Capturing pregnant elasmobranchs can induce stress-related abortions. Read more to understand why and what can be done to prevent this! Aditi TripathyHello! I am an undergraduate student majoring in Marine Biology with a minor in Acoustics at the University of Rhode Island. I am a science geek to the core, and my research interests lie […]

Facts not enough to stop whale watching vessels from disturbing killer whales

  Marine-based eco tourism is a fast-growing industry for many countries and vital part of coastal economies. In many places, it can also be a boon to the conservation of charismatic species that draw in the tourists. The Soundwatch Boater Education Program at the Whale Museum in Washington has been monitoring the behaviour of tourists […]

How our Fear is Killing Sharks

Through my journey as a shark defender, I have realized the most challenging obstacle to tackle is the fear of sharks, rather than the actual killing of sharks; most people never encounter a shark in their lifetime, yet they are still scared of them and therefore don’t take the time to think much about shark […]

Oceanic Outlook in the New Government Climate Report

Ocean warming, acidification, sea-level-rise, and increased coastal storm intensities are just some of the stark projections highlighted in a recently-released U.S. Government climate report. Zoe GentesZoe has an M.S. in Oceanography and a B.S. in Geologic Oceanography from URI, with a minor in Writing and Rhetoric. She was recently a Knauss Marine Policy Fellow in […]

Crude oil cripples sandpiper flights

Maggini, I., L.V. Kennedy, A. Macmillan, K.H. Elliott, K. Dean, and C.G. Guglielmo. 2017. Light oiling of feathers increases flight energy expenditure in a migratory shorebird. J. Exp. Biol. 202:  2372-2379; doi: 10.1242/jeb.158220. The Deepwater Horizon oil spill On the evening of April 20th 2012, an explosion on the Deepwater Horizon oil drilling rig rocked the Gulf […]

BAD BOYZ 2.0. Emerging environmental contaminants

Our generation is facing environmental challenges not only from commonly-known contaminants, but also emerging ones, which have been lurking in the shadows until recently. Check this week’s post to know more about these (sometimes surprising) pollutants, and their effects! Prabarna GangulyI’m a fourth year PhD candidate in the Department of Psychology at Northeastern University. My […]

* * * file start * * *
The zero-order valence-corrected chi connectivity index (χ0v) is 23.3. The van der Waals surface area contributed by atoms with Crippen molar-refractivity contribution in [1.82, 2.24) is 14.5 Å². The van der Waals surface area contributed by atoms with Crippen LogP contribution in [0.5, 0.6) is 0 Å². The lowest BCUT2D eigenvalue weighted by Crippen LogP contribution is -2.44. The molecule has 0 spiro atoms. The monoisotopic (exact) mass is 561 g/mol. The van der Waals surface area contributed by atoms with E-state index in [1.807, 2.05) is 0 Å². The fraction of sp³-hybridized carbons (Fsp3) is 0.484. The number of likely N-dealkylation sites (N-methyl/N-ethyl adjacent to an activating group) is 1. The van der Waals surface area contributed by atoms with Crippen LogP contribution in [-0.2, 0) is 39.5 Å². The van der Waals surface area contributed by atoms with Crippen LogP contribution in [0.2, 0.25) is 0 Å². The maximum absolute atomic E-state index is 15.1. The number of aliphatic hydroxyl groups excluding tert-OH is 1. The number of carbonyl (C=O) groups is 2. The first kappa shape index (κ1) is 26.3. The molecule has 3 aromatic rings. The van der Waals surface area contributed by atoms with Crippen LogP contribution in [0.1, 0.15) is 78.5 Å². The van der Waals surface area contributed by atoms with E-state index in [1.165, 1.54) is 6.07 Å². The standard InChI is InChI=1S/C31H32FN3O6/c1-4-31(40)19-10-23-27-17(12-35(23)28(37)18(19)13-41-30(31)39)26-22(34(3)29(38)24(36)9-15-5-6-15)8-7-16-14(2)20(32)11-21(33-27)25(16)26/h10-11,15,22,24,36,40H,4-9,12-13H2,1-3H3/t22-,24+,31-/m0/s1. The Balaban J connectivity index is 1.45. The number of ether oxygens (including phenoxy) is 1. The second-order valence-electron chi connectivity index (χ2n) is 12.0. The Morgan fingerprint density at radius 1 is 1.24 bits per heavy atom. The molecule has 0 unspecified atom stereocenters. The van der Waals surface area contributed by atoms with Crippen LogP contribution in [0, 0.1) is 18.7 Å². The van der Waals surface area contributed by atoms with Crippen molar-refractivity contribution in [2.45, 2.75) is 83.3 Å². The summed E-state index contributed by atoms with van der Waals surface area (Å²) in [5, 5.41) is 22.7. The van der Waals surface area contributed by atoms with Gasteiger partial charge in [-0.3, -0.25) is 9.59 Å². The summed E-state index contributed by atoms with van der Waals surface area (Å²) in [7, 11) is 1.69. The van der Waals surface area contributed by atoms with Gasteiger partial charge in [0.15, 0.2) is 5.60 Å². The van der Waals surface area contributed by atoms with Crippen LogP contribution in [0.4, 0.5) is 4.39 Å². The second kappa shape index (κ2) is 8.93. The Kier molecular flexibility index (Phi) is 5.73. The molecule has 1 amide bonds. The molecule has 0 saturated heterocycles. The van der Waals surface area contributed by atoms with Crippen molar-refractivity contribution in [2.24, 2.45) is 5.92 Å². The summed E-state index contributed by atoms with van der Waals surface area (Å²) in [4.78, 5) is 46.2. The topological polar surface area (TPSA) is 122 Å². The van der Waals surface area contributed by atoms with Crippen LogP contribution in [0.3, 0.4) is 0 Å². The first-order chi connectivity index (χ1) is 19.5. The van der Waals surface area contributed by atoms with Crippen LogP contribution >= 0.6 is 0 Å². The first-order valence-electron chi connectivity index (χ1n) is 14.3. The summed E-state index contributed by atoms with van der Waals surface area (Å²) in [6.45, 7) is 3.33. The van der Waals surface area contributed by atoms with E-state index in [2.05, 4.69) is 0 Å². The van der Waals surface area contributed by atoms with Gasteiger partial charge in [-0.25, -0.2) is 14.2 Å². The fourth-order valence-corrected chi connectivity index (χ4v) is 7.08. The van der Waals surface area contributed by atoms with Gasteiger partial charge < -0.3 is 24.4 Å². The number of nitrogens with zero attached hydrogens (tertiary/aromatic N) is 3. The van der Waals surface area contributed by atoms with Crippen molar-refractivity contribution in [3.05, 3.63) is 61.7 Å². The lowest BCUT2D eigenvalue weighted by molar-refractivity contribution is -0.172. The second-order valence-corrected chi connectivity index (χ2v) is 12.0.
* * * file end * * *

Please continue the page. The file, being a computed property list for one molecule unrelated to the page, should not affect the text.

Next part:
New Nitrogen in Town: Nitrogen Deposition on the Open Ocean

Life in the ocean depends on a variety of nutrients, an important one being nitrogen. Phytoplankton, at the bottom of the oceanic food chain, require it to photosynthesize. Burning fossil fuels releases nitrogen into the atmosphere, and a portion of it is known to settle into the ocean. Has the ocean started to show signs […]

Happy World Oceans Day!

Happy World Oceans Day! A day to celebrate and appreciate the fantastic oceans, while also raising awareness of the importance of minding and minimizing our impacts. Anne M. HartwellHello, welcome to Oceanbites! My name is Annie, I’m a marine research scientist who has been lucky to have had many roles in my neophyte career, including […]

Ctrl+P: 3D printing applications for oceanography

3D printing and oceanography? Check out the fascinating new research advancements made in ocean sciences using one of the most innovative technologies of the 21st century! Prabarna GangulyI’m a fourth year PhD candidate in the Department of Psychology at Northeastern University. My research focuses on the impact of early life stress in the form of […]

Tarballs invading our coastlines: Ghosts of oil spills past

We live in a world that is torn between reliance on fossil fuels and renewable energy. Although we have made great strides towards increasing wind and solar energy, the ghosts of oil spills past are washing up on our shorelines. Katherine BarrettKate is a 4th year PhD candidate in the Biological Sciences Department at the […]